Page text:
Greg Carlson: Let's turn to the fund's bond portfolio. There have been some significant changes there. Leveraged loans have been the biggest piece of that pie, perhaps, in some ways, and that weighting has come down a bit. Meanwhile, you've bought some shorter-term, more traditional bonds.
David Giroux: I think one of the things we've had in the fixed-income portfolio is a real bet that rates were going to rise someday. We didn't know that they were going to happen this year, but we've had a big pretty bet on the portfolio. That manifests itself in a very short duration. Our duration of our fixed-income portfolio is about 1.7 years. Over half of the portfolio in our fixed income was floating rate.
So specifically on leveraged loans, we did … cut back the … exposure a little bit earlier this year. You saw a lot of the leveraged loans trading above par, above 101; valuations were a little bit less compelling. We're seeing a lot more issuance being covenant-lite, so leveraged loans have come back a little bit.
Carlson: When you say covenant-lite …
Giroux: Covenant-lite means that you don't have a limitation on the amount of leverage that the company can go up to. … As a leveraged loan holder, we like to have covenants that protect us in a downturn, that … make sure there is not new debt put on top of us or beside us or in front of us, which is what happened a lot in 2009 in the downturn. So we want to make sure that we're protected, so having covenants really protects us.
I think the leveraged loan market has a very short memory of what happened to those loans in 2009, and we have a very long memory. So, for the most part, we don't buy covenant-lite loans, and most of the new-issue market in leveraged loans today are covenant-lite.
So our leveraged loan exposure has gone from 8.5% to 6% of the portfolio. What we did do in the first half of the year and the second half of last year is, we had a pretty big cash position. We took some of that cash and invested it in very high-quality, short-duration, investment-grade bonds, where you didn't have a lot of credit risk or interest rate risk, … because you were earning very little on cash, but you were earning potentially 1% on short-duration investment-grade paper.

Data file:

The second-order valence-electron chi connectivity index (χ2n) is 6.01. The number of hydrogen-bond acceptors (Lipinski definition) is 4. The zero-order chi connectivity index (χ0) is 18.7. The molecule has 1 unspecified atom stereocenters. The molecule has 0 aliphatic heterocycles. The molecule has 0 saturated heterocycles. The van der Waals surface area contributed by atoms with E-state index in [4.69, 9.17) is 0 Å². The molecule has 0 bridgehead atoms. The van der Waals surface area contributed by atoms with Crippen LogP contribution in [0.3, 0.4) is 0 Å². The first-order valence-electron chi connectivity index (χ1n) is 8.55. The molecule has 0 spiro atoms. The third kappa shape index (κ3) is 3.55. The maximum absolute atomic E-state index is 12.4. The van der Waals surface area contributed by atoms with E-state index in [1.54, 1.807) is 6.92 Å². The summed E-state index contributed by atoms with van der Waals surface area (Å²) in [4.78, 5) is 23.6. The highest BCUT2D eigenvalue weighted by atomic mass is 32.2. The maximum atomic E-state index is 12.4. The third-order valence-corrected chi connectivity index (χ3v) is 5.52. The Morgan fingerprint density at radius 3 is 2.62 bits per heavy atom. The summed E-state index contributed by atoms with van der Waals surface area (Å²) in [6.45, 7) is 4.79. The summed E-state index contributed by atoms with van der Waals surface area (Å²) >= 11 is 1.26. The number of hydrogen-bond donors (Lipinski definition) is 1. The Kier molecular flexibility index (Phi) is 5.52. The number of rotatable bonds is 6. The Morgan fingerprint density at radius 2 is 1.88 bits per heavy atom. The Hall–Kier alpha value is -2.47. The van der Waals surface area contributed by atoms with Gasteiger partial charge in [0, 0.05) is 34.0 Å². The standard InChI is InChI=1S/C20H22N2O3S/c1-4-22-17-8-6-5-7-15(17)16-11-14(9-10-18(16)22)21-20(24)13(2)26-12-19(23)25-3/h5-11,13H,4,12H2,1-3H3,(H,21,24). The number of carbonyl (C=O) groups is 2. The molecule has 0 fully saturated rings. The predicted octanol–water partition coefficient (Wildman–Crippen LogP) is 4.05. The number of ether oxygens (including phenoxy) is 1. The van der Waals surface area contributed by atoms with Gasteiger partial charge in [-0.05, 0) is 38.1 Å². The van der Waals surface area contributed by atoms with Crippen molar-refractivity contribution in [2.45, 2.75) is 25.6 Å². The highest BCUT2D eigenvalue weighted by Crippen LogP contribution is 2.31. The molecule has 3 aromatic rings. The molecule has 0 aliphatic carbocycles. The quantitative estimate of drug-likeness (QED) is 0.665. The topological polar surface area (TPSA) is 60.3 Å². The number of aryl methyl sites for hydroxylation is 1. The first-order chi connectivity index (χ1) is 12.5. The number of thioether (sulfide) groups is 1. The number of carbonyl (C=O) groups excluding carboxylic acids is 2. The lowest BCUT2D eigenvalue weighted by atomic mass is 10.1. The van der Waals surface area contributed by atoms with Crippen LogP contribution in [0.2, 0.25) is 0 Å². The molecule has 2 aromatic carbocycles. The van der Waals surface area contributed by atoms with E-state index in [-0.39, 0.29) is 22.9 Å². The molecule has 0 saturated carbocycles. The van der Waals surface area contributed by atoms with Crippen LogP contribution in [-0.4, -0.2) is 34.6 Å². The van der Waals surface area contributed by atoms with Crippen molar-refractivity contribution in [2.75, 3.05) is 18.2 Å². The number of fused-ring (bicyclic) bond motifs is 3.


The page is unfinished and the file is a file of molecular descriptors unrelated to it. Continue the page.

Carlson: So basically better than nothing.
Giroux: Better than nothing. That's actually very, very fair.
I think the point where we are now is, having had the 10-year Treasury go from 1.46% to 2.9% today, we may need to moderate that bet a little bit and may need to take duration up as rates rise.
We've always said that we think fair value for the 10-year is about 4%, sort of 2% inflation, 2% GDP growth, 2% real yield, 2% inflation. We get to about a 4% real yield. I think as rates get close to that level, we think we would want to probably be adding to our duration and moderating the really negative bet we had on rates.
Carlson: Just to be clear, the fund … doesn't own Treasuries now and hasn't for several years, I think.
Giroux: That's true. I think last time we really owned Treasuries in a big way was '06 and '07, when they were at one point, … 10% of the strategy.
Carlson: So you still don't own any, but they're getting more attractive.
Giroux: They are getting more attractive. Treasuries do a unique thing for our clients, in that one of the big things we focus on is capital preservation. Typically, in recessions or ugly recessions, Treasury prices rise as yields decline, as investors look for safety. So … Treasuries can help cushion some of the downside from your equity exposure, your high-yield exposure, in a downturn.
So we like what Treasuries can do. It's just for the last three or four years, the absolute yields have been so low as to not be compelling for us to buy. But we are getting to that point where we need to probably think about investing in Treasuries or longer-duration investment-grade corporates or high-yield.
Carlson: And capital preservation is perhaps more on your mind now that equities are looking expensive overall.